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Viscount mining has drilled six drill holes throughout the Passiflora target. The deepest of these goes 215m (705 ft) below the surface. Evident phyllic alteration and associated metal concentration increases were observed throughout the entire drilled depth in each of the six holes.
Viscount Mining was inclined to further explore the probability of the Passiflora target presenting as porphyry at depth because of the level of increased alteration displayed along with the volcanic history of the region as a caldera.
Jacob Hooker, Silver Cliff Exploration Manager emphasized that: “This caldera is one of at least ten eruptive centers of the Central Colorado Volcanic Field (CCVF). Four of these ten have been further classified as silicic eruptive centers, of which the Silver Cliff caldera is one (McIntosh and Chapin, 2004).
Another classification member is Newmont’s Cripple Creek Mine, a highly profitable, still active deposit located ~70km NNE of the Passiflora. The ore being mined at Cripple Creek is primarily from diatremes (volcanic breccia pipes), which overlie sulfide-altered, porphyritic igneous intrusions. A similar system of diatremes and sulfide-hosting igneous intrusions may also exist at depth in the Passiflora target.”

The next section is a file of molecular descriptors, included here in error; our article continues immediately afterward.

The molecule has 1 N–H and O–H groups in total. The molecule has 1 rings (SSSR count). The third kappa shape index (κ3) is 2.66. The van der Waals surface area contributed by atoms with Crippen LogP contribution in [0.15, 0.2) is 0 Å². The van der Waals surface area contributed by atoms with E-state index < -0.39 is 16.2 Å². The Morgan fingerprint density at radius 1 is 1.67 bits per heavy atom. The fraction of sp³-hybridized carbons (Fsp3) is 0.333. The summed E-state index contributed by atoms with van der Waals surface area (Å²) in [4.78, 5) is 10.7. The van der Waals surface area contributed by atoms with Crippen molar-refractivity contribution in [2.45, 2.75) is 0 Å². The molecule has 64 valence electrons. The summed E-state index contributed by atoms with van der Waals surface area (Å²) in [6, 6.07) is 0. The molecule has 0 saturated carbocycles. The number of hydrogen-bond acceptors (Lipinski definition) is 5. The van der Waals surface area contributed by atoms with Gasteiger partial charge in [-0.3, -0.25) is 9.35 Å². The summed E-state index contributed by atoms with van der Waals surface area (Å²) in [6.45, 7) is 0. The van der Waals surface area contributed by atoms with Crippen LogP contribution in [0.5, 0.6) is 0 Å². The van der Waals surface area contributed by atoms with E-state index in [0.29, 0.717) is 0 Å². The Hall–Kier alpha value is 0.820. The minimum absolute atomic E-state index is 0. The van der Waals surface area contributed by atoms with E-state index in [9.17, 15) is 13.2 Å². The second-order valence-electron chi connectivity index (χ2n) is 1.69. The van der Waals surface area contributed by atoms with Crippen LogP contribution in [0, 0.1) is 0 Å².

The Silver Cliff property in Colorado is located within the historic Hardscrabble Silver District in the Wet Mountain Valley of Custer County (south-central Colorado). It is located 44 miles WSW of Pueblo, Colorado and comprises of 96 lode claims where high grade silver, gold, and base metal production came from numerous mines from 1878 to the early 1900s.
The property also underwent substantial exploration between 1967 and 1984 and is interpreted to encompass a portion of a large caldera and highly altered sequence of tertiary rhyolitic flows and fragmental units which offers potential to host deposits with both precious and base metals. This has been demonstrated in the mineralization historically extracted from the numerous underground and surface mining operations.
Based on the accumulated data and feasibility study, Tenneco Minerals had made the decision, with silver at $5 USD an ounce, to construct a $35,000,000 USD milling operation for the extraction of the silver reserves at Silver Cliff at that time. Soon afterwards, Tenneco’s Mining Unit was sold, and the planned milling operation was abandoned.
Apart from Silver Cliff, Viscount Mining’s portfolio of silver and gold properties in the Western United States also includes Cherry Creek in Nevada. The Cherry Creek exploration property is located approximately 50 miles north of the town of Ely in White Pine County. It consists of 578 unpatented and 17 patented claims as well as mill rights.
Cherry Creek includes more than 20 past producing mines. In January 2021, Viscount entered an exploration earn-in agreement with a wholly owned subsidiary of Centerra Gold Inc. The latter is a Canadian-based gold mining company focused on operating, developing, exploring and acquiring gold properties in North America, Asia, and other markets worldwide.